How can low-code mobile app development help companies digitally transform themselves, slash development time and costs, and increase overall productivity and efficiency? The best way to find out is from the companies themselves. The article, “Has low-code programming arrived? These five companies think so,” by Jason Bloomberg, founder and president of the agile digital transformation analyst firm Intellyx, details how five big companies have benefited from the use of low-code programming. Following are the highlights.
Collier International Builds Apps Faster and More Cheaply
Bloomberg first looked at Colliers International Group, a global real estate services and investment management company. Although Colliers has 14,000 employees around the world, it has a very small IT staff, with only 300 people. That can make it tough for the company to write mobile apps.
Mihai Strusievici, vice president of global IT at Collier, told Bloomberg that because the IT group is so lean, “We have to compete in a different way with companies that spend more on technology.” So Collier turned to low-code programming. The company had retired a number of end-of-life legacy systems. Its old system “had no direct broker interaction,” Strusievici said. Using low-code programming, his staff quickly wrote a new, interactive mobile app for brokers. That went so well that the company is building more mobile apps. Strusievici explains, “We want an ecosystem of small, specialized apps with an exceptional user experience. They need to be connected, not siloed.” And using low-code programming, he says, they’re exactly that.
Optum Aligns Business with IT
Optum, Bloomberg writes, “provides information and technology-enabled health services for its parent, UnitedHealth Group, a diversified health and well-being company.” Mark O’Connor, director of the architecture and business process management center of excellence at UnitedHealth Group, says that “Some of the big problems [the company faced] were getting the business and IT to come together.”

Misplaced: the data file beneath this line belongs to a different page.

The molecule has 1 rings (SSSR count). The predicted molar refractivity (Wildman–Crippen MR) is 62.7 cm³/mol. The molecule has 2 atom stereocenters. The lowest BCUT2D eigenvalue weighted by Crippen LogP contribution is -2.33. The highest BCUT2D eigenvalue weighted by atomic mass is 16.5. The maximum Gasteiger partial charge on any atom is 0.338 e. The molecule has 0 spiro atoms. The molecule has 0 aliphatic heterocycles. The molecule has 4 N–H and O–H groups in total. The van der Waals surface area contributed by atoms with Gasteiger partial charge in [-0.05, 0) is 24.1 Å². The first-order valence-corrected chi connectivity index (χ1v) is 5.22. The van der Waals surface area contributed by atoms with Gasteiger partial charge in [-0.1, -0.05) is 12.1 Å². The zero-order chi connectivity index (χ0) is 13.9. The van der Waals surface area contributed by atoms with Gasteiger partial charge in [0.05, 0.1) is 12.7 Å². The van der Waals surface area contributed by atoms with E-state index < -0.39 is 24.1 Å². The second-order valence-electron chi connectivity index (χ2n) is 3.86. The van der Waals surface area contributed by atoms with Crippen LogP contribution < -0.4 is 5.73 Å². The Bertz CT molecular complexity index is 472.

So Optum turned to low-code programming and solved the problem. The technique allows stakeholders and software developers to work together on developing applications. O’Connor says: “By the time the developers are pulled in, they know what needs to be built, and they can do it more quickly, and it’s more clearly defined. We can bring in a more complex problem and let the business sit right down next to us and be involved and get the solution into production quickly.”
The Salvation Army Slashes Development Time and Cost
The western region of Salvation Army decided to deploy Office 365 and SharePoint, and they wanted, in Bloomberg’s words, “to build workflow-centric applications that leveraged these Microsoft Corp. technologies without incurring additional legacy technology debt.”
So they turned to low-code programming, which changed the way they built applications. The result, according to David Brown, director of applications at The Salvation Army’s western region: “For most of our applications, we have experienced a 70% to 80% reduction in our application development lifecycle. In most cases, the same single IT staff member assigned to the ‘we need an app built’ project can take it from initial discovery all the way into production.”
Bam Infra (Royal BAM Group) Cuts Time to Market
Royal BAM Group is a European construction firm that has ten operating companies involved in construction and property, civil engineering, and public-private partnerships. One of its business units, BAM Infra, is responsible for infrastructure projects in the Netherlands. BAM Infra was in the middle of a digital transformation project, and as part of that, in Bloomberg’s words, “implemented a digital construction initiative that delivered supporting software for both employees and contractors before shovels hit the dirt.”
It turned to low-code programming to do it. Frans Verbiest, unit manager for application services at BAM Infra, explains low-code’s benefits this way: “When you win the tender, you only have two or three months to get everything up and running before you start the project. Within that period of time all the software must be built, released, tested, et cetera, and if you don’t have a low-code platform, you simply won’t get it done in time.”
bswift (CVS Health) Continually Innovates
Bswift streamlines benefits, HR and payroll administration for employers and public and private exchanges. It’s part of CVS Health. To be successful, bswift needs to continuously innovate, or be left behind by competitors.
Devin Parsons, vice president and head of digital transformation at bswift, says low-code is a “must-have” for the company. He explains, “To be a disruptor, you can never stop innovating. We wanted to move upmarket. We required speed and customizability.” That’s what low-code programming offered. As a result, he says, “We can deliver products in ways that competitors simply can’t. We can now be more aggressive in the marketplace.”
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